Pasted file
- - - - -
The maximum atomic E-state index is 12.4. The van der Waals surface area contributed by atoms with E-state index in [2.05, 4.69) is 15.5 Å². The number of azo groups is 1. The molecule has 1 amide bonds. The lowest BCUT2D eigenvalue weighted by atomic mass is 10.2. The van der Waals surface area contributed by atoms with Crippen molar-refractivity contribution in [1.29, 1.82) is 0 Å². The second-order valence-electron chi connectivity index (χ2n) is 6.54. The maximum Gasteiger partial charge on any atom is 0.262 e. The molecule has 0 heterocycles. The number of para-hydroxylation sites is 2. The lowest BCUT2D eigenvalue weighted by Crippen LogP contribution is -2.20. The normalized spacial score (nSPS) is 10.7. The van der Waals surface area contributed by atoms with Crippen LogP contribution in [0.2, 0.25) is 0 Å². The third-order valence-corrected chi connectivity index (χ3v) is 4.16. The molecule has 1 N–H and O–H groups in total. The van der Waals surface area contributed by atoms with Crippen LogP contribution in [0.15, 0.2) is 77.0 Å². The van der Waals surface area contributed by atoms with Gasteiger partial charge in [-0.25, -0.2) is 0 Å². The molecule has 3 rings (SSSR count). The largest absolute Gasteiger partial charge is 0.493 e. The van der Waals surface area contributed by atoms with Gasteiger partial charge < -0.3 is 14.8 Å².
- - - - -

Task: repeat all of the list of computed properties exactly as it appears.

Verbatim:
The maximum atomic E-state index is 12.4. The van der Waals surface area contributed by atoms with E-state index in [2.05, 4.69) is 15.5 Å². The number of azo groups is 1. The molecule has 1 amide bonds. The lowest BCUT2D eigenvalue weighted by atomic mass is 10.2. The van der Waals surface area contributed by atoms with Crippen molar-refractivity contribution in [1.29, 1.82) is 0 Å². The second-order valence-electron chi connectivity index (χ2n) is 6.54. The maximum Gasteiger partial charge on any atom is 0.262 e. The molecule has 0 heterocycles. The number of para-hydroxylation sites is 2. The lowest BCUT2D eigenvalue weighted by Crippen LogP contribution is -2.20. The normalized spacial score (nSPS) is 10.7. The van der Waals surface area contributed by atoms with Crippen LogP contribution in [0.2, 0.25) is 0 Å². The third-order valence-corrected chi connectivity index (χ3v) is 4.16. The molecule has 1 N–H and O–H groups in total. The van der Waals surface area contributed by atoms with Crippen LogP contribution in [0.15, 0.2) is 77.0 Å². The van der Waals surface area contributed by atoms with Gasteiger partial charge in [-0.25, -0.2) is 0 Å². The molecule has 3 rings (SSSR count). The largest absolute Gasteiger partial charge is 0.493 e. The van der Waals surface area contributed by atoms with Gasteiger partial charge < -0.3 is 14.8 Å².